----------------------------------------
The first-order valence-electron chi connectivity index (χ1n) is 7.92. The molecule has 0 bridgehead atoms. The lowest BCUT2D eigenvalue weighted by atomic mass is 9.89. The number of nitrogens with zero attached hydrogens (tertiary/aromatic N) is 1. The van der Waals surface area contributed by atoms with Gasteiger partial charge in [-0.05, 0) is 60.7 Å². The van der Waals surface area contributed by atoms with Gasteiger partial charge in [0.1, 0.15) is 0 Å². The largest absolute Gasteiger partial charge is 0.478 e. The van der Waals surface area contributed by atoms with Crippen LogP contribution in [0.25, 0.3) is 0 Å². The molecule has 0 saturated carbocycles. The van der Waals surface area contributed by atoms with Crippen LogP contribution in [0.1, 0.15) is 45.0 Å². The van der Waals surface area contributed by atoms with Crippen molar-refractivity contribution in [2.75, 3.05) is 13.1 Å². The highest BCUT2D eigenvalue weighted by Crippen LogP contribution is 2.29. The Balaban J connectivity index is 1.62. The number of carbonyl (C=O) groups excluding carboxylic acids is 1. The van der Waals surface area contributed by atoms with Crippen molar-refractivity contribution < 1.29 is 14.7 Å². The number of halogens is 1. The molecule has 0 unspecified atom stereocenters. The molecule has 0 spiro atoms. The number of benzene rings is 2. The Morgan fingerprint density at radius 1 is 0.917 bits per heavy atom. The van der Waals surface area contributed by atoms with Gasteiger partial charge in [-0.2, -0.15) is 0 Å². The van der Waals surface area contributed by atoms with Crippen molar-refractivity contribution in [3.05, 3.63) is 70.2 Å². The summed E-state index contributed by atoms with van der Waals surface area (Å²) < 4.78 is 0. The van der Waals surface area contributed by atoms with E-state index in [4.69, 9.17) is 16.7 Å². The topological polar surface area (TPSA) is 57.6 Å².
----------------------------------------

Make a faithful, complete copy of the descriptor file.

The first-order valence-electron chi connectivity index (χ1n) is 7.92. The molecule has 0 bridgehead atoms. The lowest BCUT2D eigenvalue weighted by atomic mass is 9.89. The number of nitrogens with zero attached hydrogens (tertiary/aromatic N) is 1. The van der Waals surface area contributed by atoms with Gasteiger partial charge in [-0.05, 0) is 60.7 Å². The van der Waals surface area contributed by atoms with Gasteiger partial charge in [0.1, 0.15) is 0 Å². The largest absolute Gasteiger partial charge is 0.478 e. The van der Waals surface area contributed by atoms with Crippen LogP contribution in [0.25, 0.3) is 0 Å². The molecule has 0 saturated carbocycles. The van der Waals surface area contributed by atoms with Crippen LogP contribution in [0.1, 0.15) is 45.0 Å². The van der Waals surface area contributed by atoms with Crippen molar-refractivity contribution in [2.75, 3.05) is 13.1 Å². The highest BCUT2D eigenvalue weighted by Crippen LogP contribution is 2.29. The Balaban J connectivity index is 1.62. The number of carbonyl (C=O) groups excluding carboxylic acids is 1. The van der Waals surface area contributed by atoms with Crippen molar-refractivity contribution < 1.29 is 14.7 Å². The number of halogens is 1. The molecule has 0 unspecified atom stereocenters. The molecule has 0 spiro atoms. The number of benzene rings is 2. The Morgan fingerprint density at radius 1 is 0.917 bits per heavy atom. The van der Waals surface area contributed by atoms with Gasteiger partial charge in [-0.2, -0.15) is 0 Å². The van der Waals surface area contributed by atoms with Crippen molar-refractivity contribution in [3.05, 3.63) is 70.2 Å². The summed E-state index contributed by atoms with van der Waals surface area (Å²) < 4.78 is 0. The van der Waals surface area contributed by atoms with E-state index in [4.69, 9.17) is 16.7 Å². The topological polar surface area (TPSA) is 57.6 Å².